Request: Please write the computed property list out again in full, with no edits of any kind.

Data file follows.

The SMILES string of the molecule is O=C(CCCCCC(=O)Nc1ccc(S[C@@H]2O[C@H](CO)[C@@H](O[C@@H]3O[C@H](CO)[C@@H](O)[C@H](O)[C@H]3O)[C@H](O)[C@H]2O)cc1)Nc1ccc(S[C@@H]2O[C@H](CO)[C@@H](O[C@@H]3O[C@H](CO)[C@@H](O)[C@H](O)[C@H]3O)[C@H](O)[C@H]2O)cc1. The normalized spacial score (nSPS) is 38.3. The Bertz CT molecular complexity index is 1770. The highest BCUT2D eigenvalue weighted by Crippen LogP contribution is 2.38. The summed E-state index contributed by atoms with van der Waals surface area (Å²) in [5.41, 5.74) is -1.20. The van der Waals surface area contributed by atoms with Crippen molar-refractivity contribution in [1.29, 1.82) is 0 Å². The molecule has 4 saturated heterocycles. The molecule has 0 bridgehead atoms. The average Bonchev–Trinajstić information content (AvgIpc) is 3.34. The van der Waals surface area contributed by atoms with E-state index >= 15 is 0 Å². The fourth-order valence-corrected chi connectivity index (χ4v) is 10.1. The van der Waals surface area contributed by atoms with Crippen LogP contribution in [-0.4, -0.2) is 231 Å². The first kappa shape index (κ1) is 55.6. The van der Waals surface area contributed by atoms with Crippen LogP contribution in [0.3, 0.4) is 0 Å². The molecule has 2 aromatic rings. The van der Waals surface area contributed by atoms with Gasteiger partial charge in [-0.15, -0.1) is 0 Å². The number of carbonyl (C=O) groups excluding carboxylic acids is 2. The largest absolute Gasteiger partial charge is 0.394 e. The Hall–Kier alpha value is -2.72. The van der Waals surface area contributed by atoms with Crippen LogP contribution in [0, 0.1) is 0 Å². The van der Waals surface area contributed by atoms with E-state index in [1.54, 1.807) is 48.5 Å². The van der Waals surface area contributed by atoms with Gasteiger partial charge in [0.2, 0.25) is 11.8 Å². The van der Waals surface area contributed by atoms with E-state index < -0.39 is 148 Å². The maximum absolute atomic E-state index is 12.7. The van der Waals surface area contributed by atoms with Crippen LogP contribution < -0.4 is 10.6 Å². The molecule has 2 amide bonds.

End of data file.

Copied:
The SMILES string of the molecule is O=C(CCCCCC(=O)Nc1ccc(S[C@@H]2O[C@H](CO)[C@@H](O[C@@H]3O[C@H](CO)[C@@H](O)[C@H](O)[C@H]3O)[C@H](O)[C@H]2O)cc1)Nc1ccc(S[C@@H]2O[C@H](CO)[C@@H](O[C@@H]3O[C@H](CO)[C@@H](O)[C@H](O)[C@H]3O)[C@H](O)[C@H]2O)cc1. The normalized spacial score (nSPS) is 38.3. The Bertz CT molecular complexity index is 1770. The highest BCUT2D eigenvalue weighted by Crippen LogP contribution is 2.38. The summed E-state index contributed by atoms with van der Waals surface area (Å²) in [5.41, 5.74) is -1.20. The van der Waals surface area contributed by atoms with Crippen molar-refractivity contribution in [1.29, 1.82) is 0 Å². The molecule has 4 saturated heterocycles. The molecule has 0 bridgehead atoms. The average Bonchev–Trinajstić information content (AvgIpc) is 3.34. The van der Waals surface area contributed by atoms with E-state index >= 15 is 0 Å². The fourth-order valence-corrected chi connectivity index (χ4v) is 10.1. The van der Waals surface area contributed by atoms with Crippen LogP contribution in [-0.4, -0.2) is 231 Å². The first kappa shape index (κ1) is 55.6. The van der Waals surface area contributed by atoms with Crippen LogP contribution in [0.3, 0.4) is 0 Å². The molecule has 2 aromatic rings. The van der Waals surface area contributed by atoms with Gasteiger partial charge in [-0.15, -0.1) is 0 Å². The number of carbonyl (C=O) groups excluding carboxylic acids is 2. The largest absolute Gasteiger partial charge is 0.394 e. The Hall–Kier alpha value is -2.72. The van der Waals surface area contributed by atoms with Crippen LogP contribution in [0, 0.1) is 0 Å². The van der Waals surface area contributed by atoms with E-state index in [1.54, 1.807) is 48.5 Å². The van der Waals surface area contributed by atoms with Gasteiger partial charge in [0.2, 0.25) is 11.8 Å². The van der Waals surface area contributed by atoms with E-state index < -0.39 is 148 Å². The maximum absolute atomic E-state index is 12.7. The van der Waals surface area contributed by atoms with Crippen LogP contribution < -0.4 is 10.6 Å². The molecule has 2 amide bonds.